First Impressions: Detroit: Become Human
As evidenced by my previous article I've been looking forward to the upcoming release of Quantic Dream's Playstation 4 exclusive Detroit: Become Human for quite some time, and I finally had the opportunity to get hands-on with a demo at PAX East. The roughly fifteen minute gameplay experience only confirmed my gut feeling that Detroit: Become Human has a chance to be one of the best games of 2018.
Quantic Dream's narrative driven games are not for everyone-- you either love them or hate them. 2010's Heavy Rain was a brilliant concept that forced the player to make decisions that carried heavy consequences on how the story played out. Beyond: Two Souls, released in 2013, was also built around decision-making gameplay, and greatly improved on movement mechanics and responsiveness, but lacked the consequential heft of its predecessor. Having a chance to get hands-on with Detroit made it clear that Quantic Dream has doubled down on improving from both previous releases, and have built something very worthwhile.
In the demo, you play as Connor, an android brought in to negotiate a hostage situation at a local residence. Even from the demo's opening sequence, the visual presentation of Detroit is on full display. Every detail, from the way Connor's eyes shift around the room as he investigates clues, to the intricate details carved into a quarter that he flips through his fingers, stands out as sharp and stunningly fluid. Quantic Dream has taken full advantage of the power the Playstation 4 has to offer by producing a game that has the look of a Hollywood feature film. After seeing what they were able to pull off visually with Beyond I had high hopes for what they'd be able to accomplish when they created a game designed for the specs of the PS4. Quantic Dream shattered my expectations.
It wasn't going to be enough for Detroit to just look good-- the mechanics needed to be improved upon from Quantic's previous games. Fortunately, gameplay is smooth, movement is fluid, and character animations are impressively human-like. In the demo, I had to investigate the crime scene to learn more about another android, Daniel, who was holding a little girl hostage. The more clues I investigated, the higher chance of success I had, which was clearly messaged to me on-screen with a percentage counter. Detroit provided a freedom in which I was encouraged scour every inch of the room and learn as much as possible, while always having the option to approach the armed android head on. Naturally I did my best Batman impression and found every clue I could. By the time I went out on the roof to talk Daniel down, I had over a 70% chance of success, and ended up successfully saving the little girl, as well as disarming Daniel. Even in this brief fifteen minute interaction there were about seven possible ending scenarios, many of which I saw other players arrive at in their demos. The emphasis on making meaningful decisions is one of Quantic Dream's strengths, and if the rest of the game resembles this brief scene, then I think we all have a lot to be very excited about.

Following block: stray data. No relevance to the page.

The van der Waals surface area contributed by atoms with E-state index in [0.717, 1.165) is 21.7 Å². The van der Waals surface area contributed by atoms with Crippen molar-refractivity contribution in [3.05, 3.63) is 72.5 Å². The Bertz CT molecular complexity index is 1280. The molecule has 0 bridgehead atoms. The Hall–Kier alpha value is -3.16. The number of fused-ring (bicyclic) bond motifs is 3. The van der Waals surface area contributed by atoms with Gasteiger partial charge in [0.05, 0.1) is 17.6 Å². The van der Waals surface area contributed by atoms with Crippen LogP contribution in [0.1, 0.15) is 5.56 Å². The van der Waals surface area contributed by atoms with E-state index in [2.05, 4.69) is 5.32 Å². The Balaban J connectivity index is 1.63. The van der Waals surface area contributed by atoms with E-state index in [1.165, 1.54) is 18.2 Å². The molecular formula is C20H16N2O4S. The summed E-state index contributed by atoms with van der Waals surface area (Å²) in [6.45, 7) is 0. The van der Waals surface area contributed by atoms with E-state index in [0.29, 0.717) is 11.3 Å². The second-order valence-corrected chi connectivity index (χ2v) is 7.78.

While I've been looking forward to learning more about Detroit: Become Human ever since its announcement, my excitement was closely followed by a bit of skepticism, since I knew improvements needed to be made for this game to truly succeed. I didn't have a ton of time with the game but in the brief moments I did have, my skepticism has washed away. Detroit: Become Human releases on May 25th exclusively on Playstation 4, and I can't wait to see what else the game has to offer.